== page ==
- Ph.D. in Musicology, University of California, 2014
- M.F.A. in Musicology, Brandeis University, 2008
- B.M. in French Horn Performance, University of Denver, 2006
Jillian Rogers is assistant professor of music in musicology at the Indiana University Jacobs School of Music.
Her research centers on how people experience, process, and perform grief and trauma through music and sound, with particular focus on late-nineteenth and twentieth-century classical and popular music cultures in Europe and the United States. She earned a Ph.D. from UCLA in 2014.
Rogers’s interests in trauma studies, French modernism, affect and psychoanalytic theory, sound studies, and performance studies coalesce in her current book project, Resonant Recoveries: French Music and Trauma Between the Wars, which is forthcoming from Oxford University Press. This project examines musicians’ personal materials in French and U.S. archives, as well as musical scores, recordings, and philosophical, medical, and military texts in order to offer a new vision of interwar French musical modernism as a set of musical practices that enabled consolation in the wake of World War I’s traumas.
Her work on French music has appeared in Transposition, Revue de musicologie and the volume Music and War in Europe from the French Revolution to WWI (ed., Étienne Jardin, Brepols, 2016). She is currently co-editing and contributing articles to forthcoming special issues of Women and Music (on Lili Boulanger, with co-editor Kimberly Francis) and Nineteenth-Century Music Review (on music and trauma in the long nineteenth century, with co-editor Michelle Meinhart).
While living in Ireland in 2016-19, Rogers founded the Sonic Histories of Cork City Project (SHOCC Project) with Elaine Harrington (University College Cork, special collections librarian) and John Hough (University College Cork, Music Department, senior technical officer). This dynamic public history project, which emerged from an M.A. course in sound studies at UCC, explores relationships between sound, space, and history through historically informed soundscapes created through a by combination of archival research and inventive sound recording and editing.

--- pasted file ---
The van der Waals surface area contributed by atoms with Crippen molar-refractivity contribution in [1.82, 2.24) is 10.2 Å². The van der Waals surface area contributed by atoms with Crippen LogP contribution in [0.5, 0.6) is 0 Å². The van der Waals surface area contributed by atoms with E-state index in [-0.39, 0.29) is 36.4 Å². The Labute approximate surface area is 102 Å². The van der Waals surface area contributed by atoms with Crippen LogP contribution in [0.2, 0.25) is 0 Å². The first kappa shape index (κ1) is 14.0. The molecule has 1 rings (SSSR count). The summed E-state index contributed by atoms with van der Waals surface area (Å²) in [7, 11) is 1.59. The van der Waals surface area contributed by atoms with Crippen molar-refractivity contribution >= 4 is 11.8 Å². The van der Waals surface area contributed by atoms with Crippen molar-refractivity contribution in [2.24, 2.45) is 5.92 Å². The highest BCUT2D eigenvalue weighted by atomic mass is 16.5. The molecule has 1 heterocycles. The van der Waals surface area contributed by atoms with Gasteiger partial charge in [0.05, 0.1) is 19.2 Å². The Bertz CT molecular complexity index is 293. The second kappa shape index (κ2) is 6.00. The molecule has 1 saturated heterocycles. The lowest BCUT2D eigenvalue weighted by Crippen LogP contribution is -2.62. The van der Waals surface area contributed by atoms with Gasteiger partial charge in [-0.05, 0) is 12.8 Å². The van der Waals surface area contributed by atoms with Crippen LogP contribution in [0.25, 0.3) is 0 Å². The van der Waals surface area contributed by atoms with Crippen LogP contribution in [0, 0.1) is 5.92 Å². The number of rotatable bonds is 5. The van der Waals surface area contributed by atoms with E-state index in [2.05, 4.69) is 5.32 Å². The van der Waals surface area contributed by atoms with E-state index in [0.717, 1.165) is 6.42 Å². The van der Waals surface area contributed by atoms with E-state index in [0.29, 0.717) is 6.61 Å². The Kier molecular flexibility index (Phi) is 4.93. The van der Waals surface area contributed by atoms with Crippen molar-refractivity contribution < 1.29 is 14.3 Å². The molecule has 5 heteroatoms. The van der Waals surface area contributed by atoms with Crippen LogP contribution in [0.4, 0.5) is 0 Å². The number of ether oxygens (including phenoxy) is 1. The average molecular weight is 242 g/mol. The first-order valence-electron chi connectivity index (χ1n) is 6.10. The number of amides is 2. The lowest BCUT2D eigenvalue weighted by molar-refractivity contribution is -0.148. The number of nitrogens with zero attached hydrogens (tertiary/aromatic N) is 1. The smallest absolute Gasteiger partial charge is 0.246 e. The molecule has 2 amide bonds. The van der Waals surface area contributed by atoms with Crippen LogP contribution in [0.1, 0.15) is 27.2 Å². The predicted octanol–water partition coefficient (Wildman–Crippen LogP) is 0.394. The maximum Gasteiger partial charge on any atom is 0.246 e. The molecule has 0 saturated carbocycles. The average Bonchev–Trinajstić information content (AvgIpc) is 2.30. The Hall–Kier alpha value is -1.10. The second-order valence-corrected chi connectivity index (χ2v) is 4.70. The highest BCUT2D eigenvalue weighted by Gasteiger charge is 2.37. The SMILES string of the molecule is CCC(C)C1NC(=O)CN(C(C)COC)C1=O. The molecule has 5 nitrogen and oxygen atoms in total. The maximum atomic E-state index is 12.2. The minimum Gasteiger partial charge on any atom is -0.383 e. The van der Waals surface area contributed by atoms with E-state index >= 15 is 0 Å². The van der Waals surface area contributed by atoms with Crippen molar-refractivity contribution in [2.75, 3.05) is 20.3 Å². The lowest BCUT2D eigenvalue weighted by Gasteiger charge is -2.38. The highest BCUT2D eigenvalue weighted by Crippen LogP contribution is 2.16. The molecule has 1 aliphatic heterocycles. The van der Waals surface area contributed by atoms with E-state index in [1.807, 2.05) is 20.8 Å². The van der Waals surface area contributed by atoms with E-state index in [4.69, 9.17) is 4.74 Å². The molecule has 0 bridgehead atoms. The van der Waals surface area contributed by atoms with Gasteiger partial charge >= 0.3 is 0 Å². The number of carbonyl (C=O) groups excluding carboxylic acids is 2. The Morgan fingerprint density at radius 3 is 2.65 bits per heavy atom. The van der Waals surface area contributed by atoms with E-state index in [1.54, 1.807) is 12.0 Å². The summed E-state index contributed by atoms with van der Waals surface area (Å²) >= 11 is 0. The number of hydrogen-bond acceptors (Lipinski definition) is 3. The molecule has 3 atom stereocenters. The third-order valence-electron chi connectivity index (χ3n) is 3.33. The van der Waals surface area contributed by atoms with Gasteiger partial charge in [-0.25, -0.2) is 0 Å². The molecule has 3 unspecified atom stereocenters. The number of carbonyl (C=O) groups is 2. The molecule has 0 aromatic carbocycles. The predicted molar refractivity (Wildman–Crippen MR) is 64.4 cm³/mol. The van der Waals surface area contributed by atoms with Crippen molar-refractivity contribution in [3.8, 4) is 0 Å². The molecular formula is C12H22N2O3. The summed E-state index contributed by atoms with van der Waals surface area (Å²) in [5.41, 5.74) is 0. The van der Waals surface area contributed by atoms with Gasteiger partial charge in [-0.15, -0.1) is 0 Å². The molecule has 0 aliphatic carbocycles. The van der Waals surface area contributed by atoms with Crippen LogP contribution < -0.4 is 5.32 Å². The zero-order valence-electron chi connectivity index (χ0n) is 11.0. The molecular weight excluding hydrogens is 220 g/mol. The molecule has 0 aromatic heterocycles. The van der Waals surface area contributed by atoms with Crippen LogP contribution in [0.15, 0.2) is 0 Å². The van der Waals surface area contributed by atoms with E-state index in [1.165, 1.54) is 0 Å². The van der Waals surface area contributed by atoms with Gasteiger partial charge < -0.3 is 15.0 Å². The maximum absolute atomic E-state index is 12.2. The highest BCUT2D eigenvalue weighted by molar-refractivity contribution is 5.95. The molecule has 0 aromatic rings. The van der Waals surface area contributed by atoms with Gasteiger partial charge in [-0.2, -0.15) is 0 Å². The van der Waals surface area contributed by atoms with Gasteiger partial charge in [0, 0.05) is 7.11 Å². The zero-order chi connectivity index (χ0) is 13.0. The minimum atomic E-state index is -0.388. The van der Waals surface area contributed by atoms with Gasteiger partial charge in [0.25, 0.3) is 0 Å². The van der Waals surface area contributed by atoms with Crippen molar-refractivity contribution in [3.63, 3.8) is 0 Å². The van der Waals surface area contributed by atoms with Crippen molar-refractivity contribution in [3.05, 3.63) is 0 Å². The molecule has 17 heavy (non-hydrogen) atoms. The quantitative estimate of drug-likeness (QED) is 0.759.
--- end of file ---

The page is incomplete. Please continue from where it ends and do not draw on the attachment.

Her interests in sound studies, French history, and trauma studies have led Rogers to co-organize and present her research in numerous conferences in the U.S., U.K., Ireland, France, and Germany. In addition to co-organizing the conference “Sustainable Sounds: Interrogating the Materials of Music Making Technologies” in May 2019 with colleagues Matthew Brennan, Paul Harkins, and Jenny Nex in Scotland, she also co-organized numerous events in 2018-19 with French colleagues Fanny Gribenski, Nicolas Donin, and François-Xavier Féron at IRCAM, including a seminar series (“Encounters between Music, Science, and Technology,” IRCAM, Spring 2018), a workshop (“Sound Objects in Transnational Contexts,” Max Planck Institute, July 2018), and a conference (“Sciences of Sound in Action: Acoustics, Physiology, and Technology in France (19th and 20th centuries),” IRCAM, March 2019). As an active member of the American Musicological Society, Rogers is currently organizing a study group for the AMS on Music and Trauma Studies with fellow music and trauma scholars Erin Brooks and Michelle Meinhart.
Before coming to the Jacobs School of Music in 2019, Rogers taught at UCC (2016-19), IU (2015-16), and UCLA (2009-15). She has taught courses and advised projects in French modernism; nineteenth- and twentieth-century music; opera history; instrumental music; music, mourning, and trauma; disability studies; sound studies; music, gender, and sexuality; writing about music; and U.S. and British popular music.